Emily Dickinson was America's best-known female poet and one of the foremost authors in American literature. She was born in1830 in Amherst Massachusetts and died in her hometown in1886, at the age of 56, due to illness. Emily was the middle child of three children. Her father, Edward Dickinson, was a prominent lawyer and one-term United States congressional representative. Her mother, Emily Norcross Dickinson, was a housewife. From 1840 to 1847 Emily attended the Amherst Academy, and from 1847 to 1848 she studied at the Mount Holyoke Female Seminary in South Hadley, a few miles from Amherst. During her lifetime, she published only about 10 of her nearly 2000 poems, in newspapers, Civil War journals, and a poetry anthology. Most people believed that Dickinson was an extreme recluse, but this is not entirely true. Although it is true that Emily never married and became very selective about the company she kept. Emily was far more sociable than most descriptions would have readers believe. She frequently entertained guests at her home and the home of her brother and sister-in-law during her 20's and 30's. Also, Dickinson kept up a huge correspondence with friends and family. Only recently are biographers beginning to recognize the role of Emily's sister-in-law, Susan Dickinson, in Emily's writing. They lived next door to each other for over 35 years, sharing mutual passions for literature, music, cooking, and gardening. It is rumored that Emily and Susan where secretly lovers. Emily sent Susan more than 400 poems and letters, twice as many as she sent to any other correspondent. Susan also is the only person at whose request Emily would actually change one of her poems. Evidence has also surfaced that Susan participated in the writing of many poems with Emily, and Susan was probably responsible for the few poems Emily actually printed during her lifetime. In the early stages of her career, Emily's handwritten lyrics were formally printed and her poetic techniques were conventional. But she later began to attend to the visual aspects of her poems. For example, she arranged and broke lines of verse in unusual ways and she created extravagantly shaped letters of the alphabet to emphasize a poem's meaning. She also added cutouts from novels, magazines, and even the Bible to augment her own use of language. Although few of Emily's poems were formally published during her lifetime, she was able to self "publish" by sending out at least one-third of her poems in more than 1000 letters she wrote to at least 100 different correspondents. Emily's method of binding about 800 of her poems into 40 manuscript books and distributing several hundred of them in letters are now widely recognized as her particular form of self-publication. She also read her poems aloud to several people, including her cousins Louise and Frances Norcross, over a period of three decades.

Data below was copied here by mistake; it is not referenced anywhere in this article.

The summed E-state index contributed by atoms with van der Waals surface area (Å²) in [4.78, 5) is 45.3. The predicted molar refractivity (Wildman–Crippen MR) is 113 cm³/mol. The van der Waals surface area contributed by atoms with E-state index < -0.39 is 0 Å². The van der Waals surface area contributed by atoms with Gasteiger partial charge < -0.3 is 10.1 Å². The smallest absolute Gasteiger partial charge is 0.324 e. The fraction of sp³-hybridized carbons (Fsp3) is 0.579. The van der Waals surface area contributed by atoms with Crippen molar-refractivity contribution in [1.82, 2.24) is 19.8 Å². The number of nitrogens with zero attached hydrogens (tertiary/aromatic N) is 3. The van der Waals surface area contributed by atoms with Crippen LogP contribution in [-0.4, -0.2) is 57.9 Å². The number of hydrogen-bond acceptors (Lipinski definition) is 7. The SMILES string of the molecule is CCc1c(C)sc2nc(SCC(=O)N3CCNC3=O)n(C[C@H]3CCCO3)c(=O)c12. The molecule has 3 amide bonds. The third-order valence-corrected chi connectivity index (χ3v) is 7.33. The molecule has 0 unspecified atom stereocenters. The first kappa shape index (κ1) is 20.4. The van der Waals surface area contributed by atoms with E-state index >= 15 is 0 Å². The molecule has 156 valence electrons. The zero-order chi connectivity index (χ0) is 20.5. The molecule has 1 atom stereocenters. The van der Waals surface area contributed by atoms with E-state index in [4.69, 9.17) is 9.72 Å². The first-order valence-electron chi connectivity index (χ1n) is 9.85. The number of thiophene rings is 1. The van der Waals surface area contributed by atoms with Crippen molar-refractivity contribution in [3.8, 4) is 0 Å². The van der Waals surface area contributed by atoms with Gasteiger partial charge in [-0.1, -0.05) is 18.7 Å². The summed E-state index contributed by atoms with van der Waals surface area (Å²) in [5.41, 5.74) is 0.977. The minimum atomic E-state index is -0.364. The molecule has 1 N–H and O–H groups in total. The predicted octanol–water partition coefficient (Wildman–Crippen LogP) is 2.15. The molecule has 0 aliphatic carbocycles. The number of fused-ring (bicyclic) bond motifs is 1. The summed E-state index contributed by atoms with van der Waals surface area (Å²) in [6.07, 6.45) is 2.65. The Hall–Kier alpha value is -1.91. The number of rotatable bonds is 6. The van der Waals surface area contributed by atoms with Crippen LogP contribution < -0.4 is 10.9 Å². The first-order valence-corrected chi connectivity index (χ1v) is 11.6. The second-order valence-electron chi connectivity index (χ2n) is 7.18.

Poem #508 ( I'm Ceded)
I'm ceded -- I've stopped being Their's -- 1